Largest SP poll from public housing voters
In last week’s elections in the Australian state of Victoria, the Socialist Party (CWI) stood its Yarra Councillor, Stephen Jolly, in the seat of Richmond in Melbourne’s inner city suburbs of Richmond, Collingwood, Fitzroy, Abbotsford, Clifton Hill and North Fitzroy.
In the last state election, four years ago, the SP got 1.9% (629 votes) in this seat with the same candidate. Two years ago, the SP won a council seat in a ward of Yarra Council (Langridge) that makes up about half of the state seat of Richmond.
For the last two years, many people in this seat have had a taste of the Socialist Party in action, on issues such as fighting for decent, publicly-funded child care, public housing, resisting big business ’development’, campaigning against the Howard government’s industrial relations attacks on workers, and on many other issues. Every week, the campaigning work of Steve Jolly or the Socialist Party is mentioned in one of the local papers. The area also erupted with public protests and campaigns around issues as diverse as fighting neo-Nazi gigs, defending public housing tenants’ rights, and on childcare and planning issues.
This campaigning work by Steve Jolly was reflected by his vote rising from 1.9% (2002) to 6.1% (more than trebling), with 31% of the vote still to be counted, at the time of writing.
At polling booths inside Steve’s Langridge local council ward, the SP vote was even higher. In this area, working people had a direct taste of the SP’s work. For example, at one booth, in Clifton Hill, the SP’s vote increased by 1.8%, in 2002, to 7% in 2006. In North Collingwood, the SP’s share of the vote went from 1.8% to 9.2%. At a polling booth next a high rise public housing estate, in Collingwood, Steve’s vote increased from 3.1% to 11.4%.
The best result for the SP was at the massive Fitzroy public housing estate, where we won 20.3% of the vote, coming second to the Labor Party (ALP) (48.8%), the state party of government, and beating the Liberals (8.6%), the party of federal (national) government, and Greens (18.3%)!
The local residents’ association believe that most ALP votes in this area came from richer homes outside public housing, and that the SP got a majority amongst public housing residents.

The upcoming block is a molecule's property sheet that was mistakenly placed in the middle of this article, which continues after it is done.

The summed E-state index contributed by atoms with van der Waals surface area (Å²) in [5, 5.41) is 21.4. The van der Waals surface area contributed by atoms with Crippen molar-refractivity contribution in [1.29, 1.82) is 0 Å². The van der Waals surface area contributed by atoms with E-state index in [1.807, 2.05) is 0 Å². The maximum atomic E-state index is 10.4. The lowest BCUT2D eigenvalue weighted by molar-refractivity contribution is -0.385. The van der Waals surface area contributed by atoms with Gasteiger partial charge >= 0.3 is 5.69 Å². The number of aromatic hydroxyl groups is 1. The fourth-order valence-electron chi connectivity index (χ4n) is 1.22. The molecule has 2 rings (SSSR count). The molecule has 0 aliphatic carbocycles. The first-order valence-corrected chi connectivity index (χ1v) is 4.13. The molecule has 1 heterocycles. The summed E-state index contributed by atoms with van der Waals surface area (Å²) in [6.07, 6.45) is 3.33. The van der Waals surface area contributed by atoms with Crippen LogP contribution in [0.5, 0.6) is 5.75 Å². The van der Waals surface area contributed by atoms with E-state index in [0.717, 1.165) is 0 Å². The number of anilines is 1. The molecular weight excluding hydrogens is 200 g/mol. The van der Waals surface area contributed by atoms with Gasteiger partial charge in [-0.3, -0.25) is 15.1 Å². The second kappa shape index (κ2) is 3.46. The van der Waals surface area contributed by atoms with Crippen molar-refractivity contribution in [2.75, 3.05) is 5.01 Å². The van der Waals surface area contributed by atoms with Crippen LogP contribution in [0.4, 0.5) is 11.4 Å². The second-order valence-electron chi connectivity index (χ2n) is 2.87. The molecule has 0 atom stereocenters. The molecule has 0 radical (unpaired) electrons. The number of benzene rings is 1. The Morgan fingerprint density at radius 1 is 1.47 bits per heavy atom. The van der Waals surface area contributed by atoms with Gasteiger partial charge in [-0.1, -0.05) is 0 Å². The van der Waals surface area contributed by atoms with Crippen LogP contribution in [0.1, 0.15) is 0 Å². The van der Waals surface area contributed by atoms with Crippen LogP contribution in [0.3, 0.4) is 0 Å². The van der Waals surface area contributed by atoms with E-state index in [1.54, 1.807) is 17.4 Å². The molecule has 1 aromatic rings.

Outside the Langridge ward, the SP’s vote doubled or so (e.g. from 1.6% in North Richmond to 4.7%).
With 69% of the vote counted, the Socialist Party are currently on 1,575 votes (6.1%). This is well over the 4% needed to get our election deposit back.
By the time all the votes are counted, over the next few days, we should get over 2,000 votes; a great achievement for a small socialist party contesting an election dominated by big business parties with huge funding and resources.
The seat looks likely to be retained by the Labor’s (ALP) Richard Wynne, whose vote rose from 47.4% (2002) to 48.5% (so far recorded). If Wynne wins, it is expected he will become Victoria State Minister of Housing. As the minister responsible for public housing, with three massive high rise estates in his seat, Wynne is sure to come into conflict with local residents fighting for better conditions.
Left good prospects for 2008 Yarra Council polls
In 2002, the vote for ’left of ALP’ parties (Greens and SP) was 30.5% and now it is 28.9%. This is because the Green vote dropped from 28.6% to 22.8% while, as outlined above, the Socialist Party went from 1.9% to 6.1%.
This shows a leftwing shift in the constituency. Of every 30 people voting ’left of ALP’, in 2002, 28 voted Green and 2 voted Socialist. Now, out of every 30 people voting left of ALP, 23 or 24 voted Green, and 6 or 7 voted Socialist.
Why did this happen? The Greens ran a bad campaign, but the drop in their vote is for more fundamental reasons than that. They were increasingly compared unfavourably to the ’real deal’ Socialist Party and its local councillor, Steve Jolly, including in terms of carrying out of policies that benefit working class residents. This explains the significant realignment of the ’left of ALP’ vote from the Greens to the Socialist Party.
The Victoria state election puts the SP in a very strong position for the November 2008 council elections, when the Socialist Party aims, in alliance with progressive independents, to gain control of Yarra Council and to have the first genuine socialist council in Australia.
The Democratic Socialist Party (DSP)-dominated ’Socialist Alliance’ stood in the Brunswick area, where they got 1.9% (544 votes) and in Footscray, where they got 1.5% (379 votes). Independent socialist and ex-DSP member, Jorge Jorquera, stood in Derrimut, and got 0.9% (238 votes).
(A further report of the Victorian State election will follow, including an analysis of why the ALP won a third-term in office)
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